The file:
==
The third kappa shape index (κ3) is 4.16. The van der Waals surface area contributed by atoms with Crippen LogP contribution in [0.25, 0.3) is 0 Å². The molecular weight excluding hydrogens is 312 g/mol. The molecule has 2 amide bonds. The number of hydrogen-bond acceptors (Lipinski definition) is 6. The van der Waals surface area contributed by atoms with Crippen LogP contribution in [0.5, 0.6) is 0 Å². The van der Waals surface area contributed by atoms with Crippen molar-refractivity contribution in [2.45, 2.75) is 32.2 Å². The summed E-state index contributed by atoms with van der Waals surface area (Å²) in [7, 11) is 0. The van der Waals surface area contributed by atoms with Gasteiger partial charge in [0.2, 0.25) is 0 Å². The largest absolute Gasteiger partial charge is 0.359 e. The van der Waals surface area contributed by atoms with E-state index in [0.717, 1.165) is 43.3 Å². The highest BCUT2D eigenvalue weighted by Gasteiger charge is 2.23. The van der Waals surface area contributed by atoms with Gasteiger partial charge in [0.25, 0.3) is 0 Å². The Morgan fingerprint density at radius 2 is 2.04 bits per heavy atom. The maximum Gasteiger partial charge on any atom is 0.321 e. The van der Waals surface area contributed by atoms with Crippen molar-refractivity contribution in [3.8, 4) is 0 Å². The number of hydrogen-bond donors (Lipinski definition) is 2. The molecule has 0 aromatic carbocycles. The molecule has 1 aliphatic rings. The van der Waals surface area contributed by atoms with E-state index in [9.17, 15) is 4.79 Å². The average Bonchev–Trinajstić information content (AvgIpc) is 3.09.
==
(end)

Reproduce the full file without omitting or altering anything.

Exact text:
The third kappa shape index (κ3) is 4.16. The van der Waals surface area contributed by atoms with Crippen LogP contribution in [0.25, 0.3) is 0 Å². The molecular weight excluding hydrogens is 312 g/mol. The molecule has 2 amide bonds. The number of hydrogen-bond acceptors (Lipinski definition) is 6. The van der Waals surface area contributed by atoms with Crippen LogP contribution in [0.5, 0.6) is 0 Å². The van der Waals surface area contributed by atoms with Crippen molar-refractivity contribution in [2.45, 2.75) is 32.2 Å². The summed E-state index contributed by atoms with van der Waals surface area (Å²) in [7, 11) is 0. The van der Waals surface area contributed by atoms with Gasteiger partial charge in [0.2, 0.25) is 0 Å². The largest absolute Gasteiger partial charge is 0.359 e. The van der Waals surface area contributed by atoms with E-state index in [0.717, 1.165) is 43.3 Å². The highest BCUT2D eigenvalue weighted by Gasteiger charge is 2.23. The van der Waals surface area contributed by atoms with Gasteiger partial charge in [0.25, 0.3) is 0 Å². The Morgan fingerprint density at radius 2 is 2.04 bits per heavy atom. The maximum Gasteiger partial charge on any atom is 0.321 e. The van der Waals surface area contributed by atoms with Crippen molar-refractivity contribution in [3.8, 4) is 0 Å². The number of hydrogen-bond donors (Lipinski definition) is 2. The molecule has 0 aromatic carbocycles. The molecule has 1 aliphatic rings. The van der Waals surface area contributed by atoms with E-state index in [9.17, 15) is 4.79 Å². The average Bonchev–Trinajstić information content (AvgIpc) is 3.09.